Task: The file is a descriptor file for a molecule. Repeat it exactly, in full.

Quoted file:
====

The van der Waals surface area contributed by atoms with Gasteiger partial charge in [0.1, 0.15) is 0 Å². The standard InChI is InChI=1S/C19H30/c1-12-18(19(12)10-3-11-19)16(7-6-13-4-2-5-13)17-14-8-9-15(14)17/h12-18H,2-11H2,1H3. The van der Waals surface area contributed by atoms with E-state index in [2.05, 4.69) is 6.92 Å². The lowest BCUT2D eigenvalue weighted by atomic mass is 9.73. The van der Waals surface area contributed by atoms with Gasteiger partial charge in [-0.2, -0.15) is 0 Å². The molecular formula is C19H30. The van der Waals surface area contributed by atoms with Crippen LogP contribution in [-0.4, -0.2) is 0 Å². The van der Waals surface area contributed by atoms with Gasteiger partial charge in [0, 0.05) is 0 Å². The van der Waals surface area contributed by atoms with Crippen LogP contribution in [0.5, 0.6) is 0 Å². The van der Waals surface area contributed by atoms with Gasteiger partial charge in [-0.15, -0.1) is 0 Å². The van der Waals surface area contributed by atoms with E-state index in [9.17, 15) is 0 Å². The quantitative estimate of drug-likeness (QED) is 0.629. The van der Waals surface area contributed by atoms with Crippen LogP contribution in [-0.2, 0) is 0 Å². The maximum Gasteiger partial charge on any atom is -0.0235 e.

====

The van der Waals surface area contributed by atoms with Gasteiger partial charge in [0.1, 0.15) is 0 Å². The standard InChI is InChI=1S/C19H30/c1-12-18(19(12)10-3-11-19)16(7-6-13-4-2-5-13)17-14-8-9-15(14)17/h12-18H,2-11H2,1H3. The van der Waals surface area contributed by atoms with E-state index in [2.05, 4.69) is 6.92 Å². The lowest BCUT2D eigenvalue weighted by atomic mass is 9.73. The van der Waals surface area contributed by atoms with Gasteiger partial charge in [-0.2, -0.15) is 0 Å². The molecular formula is C19H30. The van der Waals surface area contributed by atoms with Crippen LogP contribution in [-0.4, -0.2) is 0 Å². The van der Waals surface area contributed by atoms with Gasteiger partial charge in [0, 0.05) is 0 Å². The van der Waals surface area contributed by atoms with Crippen LogP contribution in [0.5, 0.6) is 0 Å². The van der Waals surface area contributed by atoms with Gasteiger partial charge in [-0.15, -0.1) is 0 Å². The van der Waals surface area contributed by atoms with E-state index in [9.17, 15) is 0 Å². The quantitative estimate of drug-likeness (QED) is 0.629. The van der Waals surface area contributed by atoms with Crippen LogP contribution in [-0.2, 0) is 0 Å². The maximum Gasteiger partial charge on any atom is -0.0235 e.